Today, however, is not about either of those games. This is Tiny Life — a pixel-art life sim influenced by the Sims series. Developed by Ellpack Games, this is a gorgeous little game. You can check out the interview I held with them here:

We need more games like this, and Tiny Life is wonderfully realized. It feels like the original Sims 1 reborn — only that it has no problems running on modern hardware. Seriously, I’ve had so many headaches trying to get the first Sims game to run on my machine. None of those issues here — and more recently, Tiny Life received full controller support and Steam Deck compatibility. I’ll get into that a little later. While Tiny Life is in Early Access, it already offers plenty of fun out of the box. While it may lack the complexity of some Sims mechanics, there’s a great game in here already. If you have played the Sims, you will know what to expect. Create characters, grab a plot of land, and make a living. Characters have a ton of ways to customize, and there are all sorts of decorations and appliances to pimp out your house. As with its heftier cousin, characters will interact with everything around them, take jobs, learn new skills, and develop relationships. Tiny Life ships with Steam Workshop support for all those lovely mod shenanigans, so there’s a trove of custom items and content to try out if that tickles your fancy.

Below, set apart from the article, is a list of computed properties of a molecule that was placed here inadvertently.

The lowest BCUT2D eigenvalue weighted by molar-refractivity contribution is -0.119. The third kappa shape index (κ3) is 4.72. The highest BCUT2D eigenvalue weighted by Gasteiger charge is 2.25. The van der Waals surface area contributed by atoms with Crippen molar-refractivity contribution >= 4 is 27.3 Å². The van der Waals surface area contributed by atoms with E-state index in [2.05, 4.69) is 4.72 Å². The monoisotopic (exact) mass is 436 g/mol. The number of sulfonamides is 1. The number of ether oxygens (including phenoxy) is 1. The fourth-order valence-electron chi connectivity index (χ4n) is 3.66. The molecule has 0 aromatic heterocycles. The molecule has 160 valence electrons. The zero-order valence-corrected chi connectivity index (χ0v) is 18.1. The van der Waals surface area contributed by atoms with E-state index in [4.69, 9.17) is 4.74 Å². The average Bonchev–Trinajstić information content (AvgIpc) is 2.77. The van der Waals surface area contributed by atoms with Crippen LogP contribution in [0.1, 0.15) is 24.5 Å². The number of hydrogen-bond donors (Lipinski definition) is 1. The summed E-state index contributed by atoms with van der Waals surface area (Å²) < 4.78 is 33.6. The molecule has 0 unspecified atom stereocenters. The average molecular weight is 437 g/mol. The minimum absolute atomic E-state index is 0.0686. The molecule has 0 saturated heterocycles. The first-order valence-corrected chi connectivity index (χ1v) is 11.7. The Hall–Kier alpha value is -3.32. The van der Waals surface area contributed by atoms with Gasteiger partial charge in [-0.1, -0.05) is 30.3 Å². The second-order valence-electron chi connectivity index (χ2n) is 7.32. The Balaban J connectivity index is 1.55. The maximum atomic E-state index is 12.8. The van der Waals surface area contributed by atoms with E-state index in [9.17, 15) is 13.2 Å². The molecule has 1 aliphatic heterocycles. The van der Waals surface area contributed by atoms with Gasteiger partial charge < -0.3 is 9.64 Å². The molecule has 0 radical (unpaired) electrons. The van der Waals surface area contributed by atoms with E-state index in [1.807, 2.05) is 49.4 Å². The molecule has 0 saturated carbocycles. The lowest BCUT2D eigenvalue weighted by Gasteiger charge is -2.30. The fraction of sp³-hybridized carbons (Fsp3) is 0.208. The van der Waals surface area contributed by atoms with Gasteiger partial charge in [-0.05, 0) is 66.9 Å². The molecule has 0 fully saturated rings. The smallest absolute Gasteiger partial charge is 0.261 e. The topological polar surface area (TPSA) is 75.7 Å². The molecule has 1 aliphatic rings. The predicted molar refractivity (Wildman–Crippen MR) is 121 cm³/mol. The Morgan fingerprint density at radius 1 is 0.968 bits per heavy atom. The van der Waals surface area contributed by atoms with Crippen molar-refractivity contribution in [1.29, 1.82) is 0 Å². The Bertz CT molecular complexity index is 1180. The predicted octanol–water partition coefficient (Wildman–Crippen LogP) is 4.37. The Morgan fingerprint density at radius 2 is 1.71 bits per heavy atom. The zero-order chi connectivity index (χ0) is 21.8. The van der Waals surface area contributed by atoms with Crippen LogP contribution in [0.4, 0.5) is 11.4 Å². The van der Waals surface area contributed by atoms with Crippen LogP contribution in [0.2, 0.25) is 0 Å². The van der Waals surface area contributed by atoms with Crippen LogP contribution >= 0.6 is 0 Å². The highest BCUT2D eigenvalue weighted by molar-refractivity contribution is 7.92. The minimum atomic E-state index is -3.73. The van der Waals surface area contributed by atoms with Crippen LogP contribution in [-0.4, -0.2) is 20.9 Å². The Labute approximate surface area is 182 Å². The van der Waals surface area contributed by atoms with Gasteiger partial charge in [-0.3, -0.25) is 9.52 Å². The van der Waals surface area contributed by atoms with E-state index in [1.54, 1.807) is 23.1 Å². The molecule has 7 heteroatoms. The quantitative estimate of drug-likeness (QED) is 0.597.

Tiny Life also plays beautifully on the Steam Deck. Before the big controller update, Tiny Life played well enough besides needing to tweak control settings — a huge advantage the Steam Deck offers over other competitors in the handheld PC market. Now the full controller support is in, it runs out of the box, no questions asked. I experienced no problems with the controller setup, and moving around on-screen runs like a dream. Even better, it takes very little juice. I was able to achieve a steady 40FPS in Tiny Life on a 3W TDP with a 40HZ refresh rate. With these settings, you can comfortably play Tiny Life for over 6 hours on a single charge, which is pretty cool! It will likely run for even longer on the new OLED Steam Deck, but until I pick one up, I cannot test this out.

As with all Early Access games, these are in constant development, and things are unfinished. When I recommend Early Access titles, I make my judgment based on what’s currently available. I see little point judging based on what is promised, or what might happen. This is life, and things will go wrong! While Tiny Life could use more game mechanics and broader simulations, this is a promising early-access game with a lot to offer already. For the price point, you cannot go wrong with this.